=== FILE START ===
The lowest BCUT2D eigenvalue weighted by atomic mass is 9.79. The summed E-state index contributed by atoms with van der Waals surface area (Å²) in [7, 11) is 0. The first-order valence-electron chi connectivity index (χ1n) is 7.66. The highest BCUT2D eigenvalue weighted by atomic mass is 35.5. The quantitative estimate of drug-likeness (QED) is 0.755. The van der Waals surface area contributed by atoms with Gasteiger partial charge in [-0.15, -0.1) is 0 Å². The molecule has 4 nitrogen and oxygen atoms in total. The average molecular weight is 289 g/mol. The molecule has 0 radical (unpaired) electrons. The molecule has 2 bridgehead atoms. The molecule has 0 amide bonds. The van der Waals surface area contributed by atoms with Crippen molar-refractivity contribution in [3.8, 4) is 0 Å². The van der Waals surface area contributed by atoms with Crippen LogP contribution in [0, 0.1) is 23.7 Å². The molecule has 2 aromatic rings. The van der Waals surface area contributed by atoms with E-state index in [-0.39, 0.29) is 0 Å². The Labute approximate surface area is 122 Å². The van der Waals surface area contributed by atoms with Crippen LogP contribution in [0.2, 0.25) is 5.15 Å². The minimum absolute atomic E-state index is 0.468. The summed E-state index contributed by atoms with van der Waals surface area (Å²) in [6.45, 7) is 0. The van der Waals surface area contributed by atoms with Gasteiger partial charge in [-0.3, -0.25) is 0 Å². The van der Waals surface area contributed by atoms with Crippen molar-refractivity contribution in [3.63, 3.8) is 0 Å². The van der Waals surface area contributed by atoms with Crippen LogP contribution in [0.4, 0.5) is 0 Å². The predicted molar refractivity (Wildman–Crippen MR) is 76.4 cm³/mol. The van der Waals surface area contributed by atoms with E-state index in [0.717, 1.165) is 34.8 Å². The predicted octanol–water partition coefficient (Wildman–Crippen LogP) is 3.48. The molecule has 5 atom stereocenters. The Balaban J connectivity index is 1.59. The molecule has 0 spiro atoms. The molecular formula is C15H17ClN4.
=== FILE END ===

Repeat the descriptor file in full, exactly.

The lowest BCUT2D eigenvalue weighted by atomic mass is 9.79. The summed E-state index contributed by atoms with van der Waals surface area (Å²) in [7, 11) is 0. The first-order valence-electron chi connectivity index (χ1n) is 7.66. The highest BCUT2D eigenvalue weighted by atomic mass is 35.5. The quantitative estimate of drug-likeness (QED) is 0.755. The van der Waals surface area contributed by atoms with Gasteiger partial charge in [-0.15, -0.1) is 0 Å². The molecule has 4 nitrogen and oxygen atoms in total. The average molecular weight is 289 g/mol. The molecule has 0 radical (unpaired) electrons. The molecule has 2 bridgehead atoms. The molecule has 0 amide bonds. The van der Waals surface area contributed by atoms with Crippen molar-refractivity contribution in [3.8, 4) is 0 Å². The van der Waals surface area contributed by atoms with Crippen LogP contribution in [0, 0.1) is 23.7 Å². The molecule has 2 aromatic rings. The van der Waals surface area contributed by atoms with E-state index in [-0.39, 0.29) is 0 Å². The Labute approximate surface area is 122 Å². The van der Waals surface area contributed by atoms with Crippen LogP contribution in [0.2, 0.25) is 5.15 Å². The minimum absolute atomic E-state index is 0.468. The summed E-state index contributed by atoms with van der Waals surface area (Å²) in [6.45, 7) is 0. The van der Waals surface area contributed by atoms with Gasteiger partial charge in [-0.3, -0.25) is 0 Å². The van der Waals surface area contributed by atoms with Crippen molar-refractivity contribution in [3.63, 3.8) is 0 Å². The van der Waals surface area contributed by atoms with Crippen LogP contribution in [0.4, 0.5) is 0 Å². The predicted molar refractivity (Wildman–Crippen MR) is 76.4 cm³/mol. The van der Waals surface area contributed by atoms with E-state index in [0.717, 1.165) is 34.8 Å². The predicted octanol–water partition coefficient (Wildman–Crippen LogP) is 3.48. The molecule has 5 atom stereocenters. The Balaban J connectivity index is 1.59. The molecule has 0 spiro atoms. The molecular formula is C15H17ClN4.